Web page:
I recently met up with a friend from high school. This was a guy I shared Jesus with 18 years ago. We were juniors in high school (yes, I’m that old). At the time, he was receptive to the Gospel and I did my best to disciple him. He joined my church’s youth group and we even formed a little rogue small group on the side. He was full of passion and questions. As often happens to high school friends, we grew apart when we moved away to college. At first we talked periodically and then lost touch for many years.
Fast forward the tape 17 years, and I found myself sitting across from this old friend at Starbucks, listening to him narrate the tale of his life. It hasn’t been a smooth journey. He made a mess of things–very nearly destroying his family and himself. And yet, in the midst of his destructive behavior, he couldn’t get away from Jesus. He couldn’t get away from the conversations we had in high school, 17 years ago. The seeds that were planted simply wouldn’t die.
To use his own words, he wasted many years of his life running from God and living for himself, but in the end, when his eyes were finally opened to the train-wreck he was headed for, he returned to Jesus. He confessed his betrayals and sins to his wife and friends and by grace they responded with forgiveness and accountability. Now, a few years beyond this breaking point in his life, he is thriving in his faith. He’s engaged with a good church and he and his wife are working through marriage counseling. He told me that finally, after two years, they’ve graduated to monthly sessions.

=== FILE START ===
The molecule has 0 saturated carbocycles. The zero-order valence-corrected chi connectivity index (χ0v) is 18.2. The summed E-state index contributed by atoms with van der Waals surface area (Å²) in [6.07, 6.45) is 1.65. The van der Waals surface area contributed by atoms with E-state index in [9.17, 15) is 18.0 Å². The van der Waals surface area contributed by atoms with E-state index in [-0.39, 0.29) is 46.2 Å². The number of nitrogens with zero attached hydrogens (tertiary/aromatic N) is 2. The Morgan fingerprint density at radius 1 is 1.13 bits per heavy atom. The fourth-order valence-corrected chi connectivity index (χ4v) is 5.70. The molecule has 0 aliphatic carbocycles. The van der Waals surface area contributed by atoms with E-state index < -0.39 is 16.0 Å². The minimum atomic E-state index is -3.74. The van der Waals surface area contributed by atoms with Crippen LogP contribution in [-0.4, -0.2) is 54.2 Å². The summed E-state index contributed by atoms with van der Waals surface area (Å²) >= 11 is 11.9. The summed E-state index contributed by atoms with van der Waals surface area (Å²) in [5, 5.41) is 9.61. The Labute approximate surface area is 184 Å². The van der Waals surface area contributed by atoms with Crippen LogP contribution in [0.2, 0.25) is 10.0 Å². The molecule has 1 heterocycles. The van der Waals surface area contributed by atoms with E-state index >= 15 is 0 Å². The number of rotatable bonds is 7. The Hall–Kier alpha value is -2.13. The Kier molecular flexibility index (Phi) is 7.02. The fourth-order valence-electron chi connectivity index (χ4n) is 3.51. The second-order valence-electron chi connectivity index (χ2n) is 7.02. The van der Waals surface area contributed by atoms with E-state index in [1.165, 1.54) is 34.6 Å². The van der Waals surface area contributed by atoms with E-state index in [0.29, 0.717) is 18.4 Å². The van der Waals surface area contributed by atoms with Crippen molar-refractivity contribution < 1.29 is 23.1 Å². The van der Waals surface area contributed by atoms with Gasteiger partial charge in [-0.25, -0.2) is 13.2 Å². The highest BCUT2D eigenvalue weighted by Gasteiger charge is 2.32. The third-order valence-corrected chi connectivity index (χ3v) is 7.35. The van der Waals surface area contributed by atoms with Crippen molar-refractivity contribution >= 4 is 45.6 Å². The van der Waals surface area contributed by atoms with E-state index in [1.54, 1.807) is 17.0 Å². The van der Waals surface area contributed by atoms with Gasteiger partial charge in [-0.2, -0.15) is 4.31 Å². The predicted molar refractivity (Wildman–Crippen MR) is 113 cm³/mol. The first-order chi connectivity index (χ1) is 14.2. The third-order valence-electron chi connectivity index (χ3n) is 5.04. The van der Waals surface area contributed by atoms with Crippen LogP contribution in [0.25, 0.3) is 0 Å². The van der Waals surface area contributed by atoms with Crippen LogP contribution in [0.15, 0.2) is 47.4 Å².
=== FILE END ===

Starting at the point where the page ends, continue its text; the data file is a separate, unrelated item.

What amazed me about this story was the time it took for this prodigal to come home. It took years for the dormant seeds that were planted to grow. There’s a lot of life that happens over 17 years! How often I’ve assumed that a student is done with Jesus after only one 1 or 2 years of wandering. How many times have I been wrong? How many times did I give up too soon?
As a student pastor, I constantly remind myself and our volunteer small group leaders that student ministry is a long-term investment. This conversation at Starbucks was a taste of my own medicine. We can’t predict how the words of grace that we speak, on behalf of Jesus, will play out in the lives of those we invest in. Mentoring a teenager in faith is incredibly powerful, but we often can’t predict how long it will take for our words to take root. In the case of my friend, it was 17 years.
I can’t help but wonder how my friend’s journey might have been different if we had stayed connected. How much pain could have been avoided if someone had been speaking love and truth into his life during his wandering? We must find ways to stay connected and invested in the lives of our students in life beyond high school.
Sometimes the seeds we plant will remain dormant for years, sometimes for decades, but the planting of these seeds matters. What we as student pastors, volunteers, small group leaders, parents, teachers and mentors say and do in the lives of students is hugely important. Don’t give up. Don’t quit. Never write a student off. We never know when seeds are lying dormant, waiting for the right conditions or stresses to spring to life.